The light he saw was green. One moment later he was flying through the air, the ground screaming up at him.
On a Monday in October, Alex Nosse had locked the doors to his Ohio City bike shop, geared up for the brief ride home.
It was on Fulton Road, crossing Lorain Avenue not even a mile away from work, that Nosse kept up speed toward an obvious green light. Unfortunately, a light-colored sedan traveling down Lorain couldn’t wait for their red one.
Nosse’s bike jerked out from underneath him as the car clipped his rear rack. His body whipped toward the asphalt like a rag doll.
“It was a very violent feeling,” Nosse recalls. “That’s the first time I’ve actually been hit by a car, like ever. It was definitely a very, very crazy feeling of how vulnerable I felt.”
The cyclist and store owner opened Joy Machines Bike Shop nearly a decade ago, becoming a staple in the heavily walked and biked Ohio City. Locals around the area have likely seen him at one point or another, and it’s unsurprising when several patrons greet him as he enjoys his morning cup at Phoenix Coffee Co. on Bridge Avenue.
The video of Nosse’s accident, posted to Joy Machines' Twitter, leaves little open to interpretation. The car that strikes him pulls up behind a car stopped at the light, and slows ever-so-slightly before going around the other vehicle and directly toward an unaware Nosse.
Unfortunately, incidents like this are all too common in Cleveland.
“I think it was two weeks to the day before I got hit — I had a bad commute,” Nosse says. “Like three cars did crazy s**t on my ride home. And I was like, Wow, I’m a mile from home, and I almost got hit three times today in one of the most walkable communities in Cleveland — theoretically.”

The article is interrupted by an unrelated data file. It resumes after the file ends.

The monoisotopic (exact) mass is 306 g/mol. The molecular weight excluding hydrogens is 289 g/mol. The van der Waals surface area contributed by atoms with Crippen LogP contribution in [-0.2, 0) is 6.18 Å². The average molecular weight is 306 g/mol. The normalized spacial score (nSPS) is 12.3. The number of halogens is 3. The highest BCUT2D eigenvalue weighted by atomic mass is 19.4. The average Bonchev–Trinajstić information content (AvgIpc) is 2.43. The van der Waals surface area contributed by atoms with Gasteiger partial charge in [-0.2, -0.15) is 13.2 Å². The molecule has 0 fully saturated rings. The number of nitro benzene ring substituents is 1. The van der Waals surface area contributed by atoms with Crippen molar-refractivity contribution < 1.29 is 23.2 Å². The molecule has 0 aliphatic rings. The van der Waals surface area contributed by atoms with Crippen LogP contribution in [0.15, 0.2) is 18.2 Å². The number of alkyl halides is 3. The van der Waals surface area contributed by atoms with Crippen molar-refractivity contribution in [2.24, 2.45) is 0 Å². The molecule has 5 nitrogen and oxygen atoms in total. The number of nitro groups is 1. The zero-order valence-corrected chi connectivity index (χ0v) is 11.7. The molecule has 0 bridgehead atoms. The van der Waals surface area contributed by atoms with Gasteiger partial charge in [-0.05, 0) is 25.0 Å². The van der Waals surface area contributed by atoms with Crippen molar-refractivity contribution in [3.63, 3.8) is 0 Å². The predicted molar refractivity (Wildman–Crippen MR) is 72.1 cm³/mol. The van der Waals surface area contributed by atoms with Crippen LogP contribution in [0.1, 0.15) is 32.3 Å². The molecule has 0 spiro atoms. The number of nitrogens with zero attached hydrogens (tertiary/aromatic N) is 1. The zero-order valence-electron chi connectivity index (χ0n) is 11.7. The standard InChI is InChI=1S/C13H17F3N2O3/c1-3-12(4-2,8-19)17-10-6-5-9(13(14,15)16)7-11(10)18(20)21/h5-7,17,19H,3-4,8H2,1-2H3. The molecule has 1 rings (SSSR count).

It’s difficult to pin down how many Clevelanders get around by bicycle. However, the danger to two-wheeled travelers is clear, says Calley Mersmann, senior strategist of transport and mobility for the City of Cleveland.
In 2022, the Ohio State Highway Patrol reported more than 1,000 bicycle-related crashes in Cuyahoga County, seven of which were fatal; 13 more caused serious injury. And OSHP data shows pedestrians face just as much, if not higher risk. More than 20 died in Cuyahoga County last year; 85 were seriously injured.
Vision Zero Cleveland — a Swedish traffic safety system adopted by the city in September 2022 to identify traffic safety risks and bolster preventative measures — claimed that 68% of bike-related crashes showed no signs of the cyclist making a mistake that might have contributed to the incident, and in January and February of this year, local bicycle advocacy group Bike Cleveland reported more than 70 automotive crashes involving cyclists and pedestrians, says advocacy and policy manager Jenna Thomas.
Such stats dishearten those like Nosse or Thomas, who wonder why Cleveland isn’t doing more to protect them.